‘Son of a Southern Chef’ to appear on Food Network show


Photo courtesy of Lazarus Lynch

Senior communication major Lazarus Lynch will bge appearing on “The Kitchen” on Feb. 27 on The Food Network. His YouTube channel has nearly 5,000 subscribers

Benjamin Joe, Online Editor

Communications major Lazarus Lynch is in his final year at SUNY Buffalo State, and is also a popular YouTube contributor. His channel, “Son of a Southern Chef,” has been in operation since 2010, and has over 134,000 views, with episodes including how to make foods such as Honey Sriracha wings and “Grocery Shopping at Tops Friendly Markets”.

“My goal is to have 10,000 subscribers by April, and we have 5,000 and it’s only been a couple months,” Lynch said.

On Feb. 27, Lynch is scheduled to be on “The Kitchen,” a popular show on The Food Network.

“The producer just sent me an email,” Lynch said. “That’s how it really happened. It was a really fast turnaround. To this day, I don’t know how my name came out in the mix.”

While it may seem completely coincidental to Lynch, his work ethic shows in his YouTube channel; a channel that treasures the final product, as well as camaraderie.

“I work with a great deal of people who have helped me and really inspired me,” Lynch said. “I had great mentors, people who guided me.”

Aside from his superb work ethic and passion for cooking, most of the credit to Lynch’s success may point to his YouTube channel.

“The comments and the journey, and all that follows… I think for most of my life I had it really good,” Lynch said. “It’s very exciting, and it challenges me at all times, and I love that. I love the fast pace.”

According to Advertising Age, the YouTube trend of turning amateurs into network hits is largely unnecessary for those already on the web. No matter what happens with his Food Network endeavors, Lynch plans to continue to focus on YouTube to some degree or another.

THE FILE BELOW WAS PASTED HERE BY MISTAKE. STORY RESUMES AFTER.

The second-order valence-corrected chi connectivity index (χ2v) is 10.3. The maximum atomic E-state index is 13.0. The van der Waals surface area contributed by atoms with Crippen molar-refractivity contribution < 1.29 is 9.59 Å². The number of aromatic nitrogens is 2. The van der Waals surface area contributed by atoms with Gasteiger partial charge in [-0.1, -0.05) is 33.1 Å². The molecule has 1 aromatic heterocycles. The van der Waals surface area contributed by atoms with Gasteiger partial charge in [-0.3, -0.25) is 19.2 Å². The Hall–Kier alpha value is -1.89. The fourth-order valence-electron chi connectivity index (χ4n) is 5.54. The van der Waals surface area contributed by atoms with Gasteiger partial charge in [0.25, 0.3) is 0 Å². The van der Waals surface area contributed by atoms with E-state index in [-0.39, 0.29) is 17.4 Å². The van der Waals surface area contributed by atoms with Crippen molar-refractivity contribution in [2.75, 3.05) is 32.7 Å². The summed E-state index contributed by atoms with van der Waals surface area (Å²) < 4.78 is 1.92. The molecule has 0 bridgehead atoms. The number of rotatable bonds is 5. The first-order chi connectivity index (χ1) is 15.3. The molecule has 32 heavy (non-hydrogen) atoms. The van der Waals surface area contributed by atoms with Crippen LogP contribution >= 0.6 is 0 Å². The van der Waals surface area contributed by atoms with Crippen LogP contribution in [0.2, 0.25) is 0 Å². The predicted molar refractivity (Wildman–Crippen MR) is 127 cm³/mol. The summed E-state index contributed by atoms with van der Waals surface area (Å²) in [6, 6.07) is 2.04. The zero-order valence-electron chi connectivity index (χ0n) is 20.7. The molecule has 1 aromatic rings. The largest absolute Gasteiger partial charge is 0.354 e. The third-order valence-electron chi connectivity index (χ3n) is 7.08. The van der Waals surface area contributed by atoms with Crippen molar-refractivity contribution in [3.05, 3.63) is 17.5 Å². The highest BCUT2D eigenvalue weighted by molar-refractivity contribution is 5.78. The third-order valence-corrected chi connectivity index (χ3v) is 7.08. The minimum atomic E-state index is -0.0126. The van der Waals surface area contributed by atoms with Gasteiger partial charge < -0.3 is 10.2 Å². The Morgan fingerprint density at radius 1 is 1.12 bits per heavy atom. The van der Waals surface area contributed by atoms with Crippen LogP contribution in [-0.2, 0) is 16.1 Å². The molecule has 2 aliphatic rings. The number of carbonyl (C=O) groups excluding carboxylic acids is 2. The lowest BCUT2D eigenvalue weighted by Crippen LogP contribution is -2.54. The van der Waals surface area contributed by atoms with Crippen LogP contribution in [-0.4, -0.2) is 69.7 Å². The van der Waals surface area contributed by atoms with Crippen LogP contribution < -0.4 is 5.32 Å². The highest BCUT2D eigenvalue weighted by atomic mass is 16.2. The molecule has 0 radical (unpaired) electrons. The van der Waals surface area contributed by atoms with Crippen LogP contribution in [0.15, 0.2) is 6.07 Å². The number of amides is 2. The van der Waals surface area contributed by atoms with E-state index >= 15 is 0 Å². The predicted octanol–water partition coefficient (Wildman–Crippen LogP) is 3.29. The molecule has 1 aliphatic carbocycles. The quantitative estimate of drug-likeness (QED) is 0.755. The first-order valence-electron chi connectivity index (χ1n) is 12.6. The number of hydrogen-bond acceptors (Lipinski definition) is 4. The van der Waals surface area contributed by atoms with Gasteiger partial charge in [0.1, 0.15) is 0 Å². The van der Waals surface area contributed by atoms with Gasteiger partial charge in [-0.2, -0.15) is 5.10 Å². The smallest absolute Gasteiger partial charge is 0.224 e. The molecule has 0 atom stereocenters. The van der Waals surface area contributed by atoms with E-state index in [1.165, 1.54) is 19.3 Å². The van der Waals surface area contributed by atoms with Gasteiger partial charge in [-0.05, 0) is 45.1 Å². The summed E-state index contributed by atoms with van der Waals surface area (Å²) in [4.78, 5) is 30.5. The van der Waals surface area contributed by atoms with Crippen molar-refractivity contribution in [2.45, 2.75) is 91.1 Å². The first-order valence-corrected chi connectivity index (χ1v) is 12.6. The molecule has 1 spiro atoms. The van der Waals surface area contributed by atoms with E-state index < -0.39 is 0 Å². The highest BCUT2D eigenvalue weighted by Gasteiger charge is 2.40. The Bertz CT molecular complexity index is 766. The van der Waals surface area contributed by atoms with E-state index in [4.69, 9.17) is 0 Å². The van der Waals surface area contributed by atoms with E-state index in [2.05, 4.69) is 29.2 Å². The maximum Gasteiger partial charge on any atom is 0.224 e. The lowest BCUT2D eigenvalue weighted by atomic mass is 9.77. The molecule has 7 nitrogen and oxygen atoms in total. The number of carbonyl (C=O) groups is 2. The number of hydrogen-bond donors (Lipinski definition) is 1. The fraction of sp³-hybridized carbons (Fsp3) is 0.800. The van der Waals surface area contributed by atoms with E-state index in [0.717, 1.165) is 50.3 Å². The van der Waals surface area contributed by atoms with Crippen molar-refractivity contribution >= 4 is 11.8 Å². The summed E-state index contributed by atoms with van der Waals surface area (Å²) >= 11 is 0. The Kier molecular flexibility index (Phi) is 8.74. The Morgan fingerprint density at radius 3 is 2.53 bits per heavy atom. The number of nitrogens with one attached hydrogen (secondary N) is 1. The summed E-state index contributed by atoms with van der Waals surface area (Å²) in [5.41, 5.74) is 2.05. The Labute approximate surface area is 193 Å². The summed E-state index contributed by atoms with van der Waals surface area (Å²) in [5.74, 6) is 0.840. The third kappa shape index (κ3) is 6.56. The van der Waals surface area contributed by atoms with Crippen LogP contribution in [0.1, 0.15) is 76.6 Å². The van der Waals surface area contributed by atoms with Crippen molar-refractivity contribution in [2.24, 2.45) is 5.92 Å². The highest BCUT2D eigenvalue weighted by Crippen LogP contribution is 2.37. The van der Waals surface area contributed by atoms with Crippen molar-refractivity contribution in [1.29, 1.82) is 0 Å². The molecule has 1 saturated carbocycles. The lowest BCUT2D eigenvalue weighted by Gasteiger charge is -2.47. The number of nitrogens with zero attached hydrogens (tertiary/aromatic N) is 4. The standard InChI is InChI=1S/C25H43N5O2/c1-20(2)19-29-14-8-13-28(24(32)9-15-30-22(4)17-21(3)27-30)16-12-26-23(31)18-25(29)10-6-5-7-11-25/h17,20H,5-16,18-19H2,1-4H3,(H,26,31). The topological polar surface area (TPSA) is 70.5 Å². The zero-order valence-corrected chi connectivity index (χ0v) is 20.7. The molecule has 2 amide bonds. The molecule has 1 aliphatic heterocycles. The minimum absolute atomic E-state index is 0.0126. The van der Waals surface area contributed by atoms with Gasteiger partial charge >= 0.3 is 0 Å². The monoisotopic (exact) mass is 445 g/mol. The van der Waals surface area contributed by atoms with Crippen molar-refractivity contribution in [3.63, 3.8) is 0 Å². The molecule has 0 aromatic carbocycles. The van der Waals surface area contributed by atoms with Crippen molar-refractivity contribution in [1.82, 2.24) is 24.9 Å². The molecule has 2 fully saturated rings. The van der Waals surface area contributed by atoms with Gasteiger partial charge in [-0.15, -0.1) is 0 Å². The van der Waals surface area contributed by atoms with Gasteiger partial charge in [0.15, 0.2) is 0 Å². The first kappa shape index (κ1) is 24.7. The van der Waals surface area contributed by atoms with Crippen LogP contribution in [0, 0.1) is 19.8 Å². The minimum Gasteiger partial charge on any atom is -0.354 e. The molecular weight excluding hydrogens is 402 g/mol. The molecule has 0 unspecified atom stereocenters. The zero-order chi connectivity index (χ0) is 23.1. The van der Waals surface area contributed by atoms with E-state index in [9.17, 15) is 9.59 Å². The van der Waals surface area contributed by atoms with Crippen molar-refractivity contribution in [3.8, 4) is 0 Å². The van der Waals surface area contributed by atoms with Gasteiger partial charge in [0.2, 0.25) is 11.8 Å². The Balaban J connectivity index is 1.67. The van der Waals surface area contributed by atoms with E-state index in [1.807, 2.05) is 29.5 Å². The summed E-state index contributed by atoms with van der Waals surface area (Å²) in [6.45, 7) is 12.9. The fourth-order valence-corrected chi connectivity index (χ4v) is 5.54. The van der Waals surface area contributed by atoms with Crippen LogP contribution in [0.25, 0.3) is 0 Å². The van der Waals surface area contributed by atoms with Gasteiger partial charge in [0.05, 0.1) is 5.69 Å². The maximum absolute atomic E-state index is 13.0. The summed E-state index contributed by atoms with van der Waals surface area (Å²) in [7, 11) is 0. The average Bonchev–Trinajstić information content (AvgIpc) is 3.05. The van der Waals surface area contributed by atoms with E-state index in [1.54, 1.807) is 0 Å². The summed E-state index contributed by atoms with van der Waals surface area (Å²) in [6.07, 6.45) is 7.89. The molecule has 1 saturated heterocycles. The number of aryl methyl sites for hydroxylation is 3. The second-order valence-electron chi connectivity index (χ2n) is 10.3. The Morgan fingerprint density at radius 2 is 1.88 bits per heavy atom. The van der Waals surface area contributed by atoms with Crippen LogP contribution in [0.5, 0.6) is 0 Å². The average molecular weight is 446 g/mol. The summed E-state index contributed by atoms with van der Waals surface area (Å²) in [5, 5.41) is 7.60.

“But I have to confess that in a way it’s kind of confusing to talk about mainstream media as the ‘other’ in the context of these YouTubers, because they’re already mainstream stars – and YouTube itself is obviously mainstream media that’s completely permeated global media culture,” Simon Dumenco said in a 2014 article from Advertising Age.

And it’s only gotten larger.

For Lynch, this new lifestyle is working just fine.

“It’s very exciting. What I love about YouTube is that as the creator, I get to be in control of the creative product,” Lynch said. “From YouTube, there is a type of casualness that you don’t see on networks.”

Whether a network is in Lynch’s future, he’s decided that it doesn’t really matter. While he’s excited about graduating in May, he’s also confident that he’ll be able to follow his dream.

“Regardless of what I do, with or without a network, the base is always going to be on ‘Son of a Southern Chef,’” Lynch said.

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